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The CLO's Critical Role: Nine Areas for Action
After presenting chief learning officers with a self-assessment in his last column, Jack Phillips offers nine action areas to help improve the learning organization and connect it to business goals and strategy.
The October 2004 Business Intelligence column presented an instrument designed to assess the extent to which the CLO and the learning enterprise add value to the organization. The 30-question instrument detailed specific areas that define this critical role of the CLO. This article presents nine areas for action that, when addressed appropriately, will ensure that the learning and development enterprise adds value and helps the organization meet its strategic goals.
1. Creating a Strategy and Setting the Investment Level
Fundamentally, the first area is to determine the strategic focus of the learning enterprise. This involves the typical issues addressed in any strategic plan: mission, vision, values and strategic objectives. It also involves identifying the stakeholders, audiences, services and scope of the function. This is not news. Perhaps a more important issue is setting the desired investment level, which is defined several ways. Traditionally, the investment is the total learning and development expenditure, often reported as a percentage of total employee compensation. In best-practice organizations, this is typically in the range between 3 percent and 5 percent.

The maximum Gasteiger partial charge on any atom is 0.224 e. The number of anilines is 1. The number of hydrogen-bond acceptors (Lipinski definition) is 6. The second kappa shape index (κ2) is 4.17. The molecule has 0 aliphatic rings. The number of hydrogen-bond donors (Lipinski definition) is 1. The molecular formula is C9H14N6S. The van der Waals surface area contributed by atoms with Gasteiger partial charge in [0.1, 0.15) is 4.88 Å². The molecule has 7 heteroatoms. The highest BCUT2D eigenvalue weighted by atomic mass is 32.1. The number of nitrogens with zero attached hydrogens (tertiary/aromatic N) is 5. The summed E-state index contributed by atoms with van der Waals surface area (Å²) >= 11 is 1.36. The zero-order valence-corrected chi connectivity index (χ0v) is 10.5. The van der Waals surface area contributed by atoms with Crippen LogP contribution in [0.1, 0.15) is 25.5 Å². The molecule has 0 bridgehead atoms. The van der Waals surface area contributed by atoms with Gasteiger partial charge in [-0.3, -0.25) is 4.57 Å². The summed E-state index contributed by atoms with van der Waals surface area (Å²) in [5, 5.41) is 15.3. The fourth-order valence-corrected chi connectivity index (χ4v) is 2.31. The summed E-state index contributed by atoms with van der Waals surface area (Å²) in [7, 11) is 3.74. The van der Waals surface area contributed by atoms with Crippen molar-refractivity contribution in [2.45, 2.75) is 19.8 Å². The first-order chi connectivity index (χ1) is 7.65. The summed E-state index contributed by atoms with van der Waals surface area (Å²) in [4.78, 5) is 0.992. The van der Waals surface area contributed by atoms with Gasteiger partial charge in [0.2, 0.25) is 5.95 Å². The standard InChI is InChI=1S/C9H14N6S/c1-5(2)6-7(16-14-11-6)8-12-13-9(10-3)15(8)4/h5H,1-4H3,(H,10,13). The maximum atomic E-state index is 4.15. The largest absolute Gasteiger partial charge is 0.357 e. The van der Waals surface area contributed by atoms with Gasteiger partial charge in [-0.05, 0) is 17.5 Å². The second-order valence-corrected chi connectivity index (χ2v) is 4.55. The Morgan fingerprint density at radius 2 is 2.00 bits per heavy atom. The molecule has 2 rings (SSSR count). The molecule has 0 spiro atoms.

Five strategies can be used to set the appropriate investment level:
- Let others do it. Avoid the investment in human capital to whatever extent possible. This strategy involves a significant use of outsourcing, offshoring, temporary contract employees and sometimes hiring fully competent individuals so that no additional training and development is needed.
- Invest only the minimum. Rarely, if ever, invest in the training of employees beyond what is absolutely necessary for current job functions.
- Invest with the rest. Use benchmarking and other aggregate data to determine this level.
- Invest until it hurts. Spend more than necessary. These organizations invest excessively - over-investing in learning and development - offering all types of learning programs and making them easily accessible to employees. In some situations, attendance is required to achieve certain arbitrary targets.
- Invest as long as there is a payoff. Deliberately evaluate learning and development and invest when there is an actual return, at least for certain major programs.
Leveraging the Latest in Brain Science to Deliver the Next Generation of E-Learning
May 29th 1:00pm - 2:00pm CT
2013 CLO Breakfast Club, Boston
September 12th - 12th, 2013The Westin Copley Place
Fall 2013 CLO Symposium
September 30th - October 2nd, 2013Rancho Las Palmas Resort & Spa
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